PM is a high-pressure job with lots of moving parts that can go extremely wrong. They want to know if you were fired, swept out for poor performance, re-orged into irrelevancy, and so on.
How to Answer
The truth can be tricky. If nothing is wrong and you’re leaving because the new company is a cool opportunity, then answering is easy. Just focus on what makes the new company so wonderful and why you are the perfect fit for it. Easy-peasy.
But if you’ve got some skeletons in the closet, then answering this question is challenging. Don’t lie. It can come back on you. Be truthful but focus on the positives, just like you would if you were giving stakeholders bad news.
“Ultimately, my manager and I had a very hard conversation and we both felt this wasn’t the right place for me. What I learned from the experience is X, Y, Z, and here’s how I can apply that to your company.”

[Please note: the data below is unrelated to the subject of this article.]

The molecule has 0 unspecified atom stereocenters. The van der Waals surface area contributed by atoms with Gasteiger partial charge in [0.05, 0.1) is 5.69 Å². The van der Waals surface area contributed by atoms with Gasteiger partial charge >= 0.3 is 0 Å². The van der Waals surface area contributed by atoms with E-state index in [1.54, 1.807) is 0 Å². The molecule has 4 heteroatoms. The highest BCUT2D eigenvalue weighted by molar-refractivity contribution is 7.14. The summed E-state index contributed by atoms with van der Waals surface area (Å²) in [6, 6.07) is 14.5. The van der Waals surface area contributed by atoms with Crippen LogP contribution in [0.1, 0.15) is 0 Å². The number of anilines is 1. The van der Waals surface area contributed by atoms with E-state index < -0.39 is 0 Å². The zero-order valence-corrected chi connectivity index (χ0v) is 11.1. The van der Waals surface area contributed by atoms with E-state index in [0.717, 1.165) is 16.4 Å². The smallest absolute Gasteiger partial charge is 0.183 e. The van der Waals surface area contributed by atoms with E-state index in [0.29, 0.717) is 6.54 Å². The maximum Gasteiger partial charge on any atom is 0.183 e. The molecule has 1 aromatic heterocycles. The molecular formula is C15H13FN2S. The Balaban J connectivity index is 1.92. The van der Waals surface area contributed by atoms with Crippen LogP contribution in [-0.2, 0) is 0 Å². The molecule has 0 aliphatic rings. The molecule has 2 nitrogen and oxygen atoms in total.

“Change is the only constant at the company and I’m grateful for the time I got to spend there because I got to learn X, Y, Z, which made me a much stronger PM and in a good position to execute X, Y, Z at your company.”
- Poor performance
“My last performance review wasn’t nearly as good as the ones before that. What I learned from that is…”
These are hard conversations. Answer without emotion, concisely, and in a way that makes it sound like it was a tough but valuable lesson you had to learn. Do you PM homework on the business so you can connect your hard-learned lesson to the new job opportunities.
Don’t let what happened at your last company be the end of you. Everybody at some point in their lives gets fired, re-orged, poor performance reviewed, and so on. It’s what you learned and how you come out of it that matters the most. Show that in the interview —it’s the only way to turn that negative into a positive.
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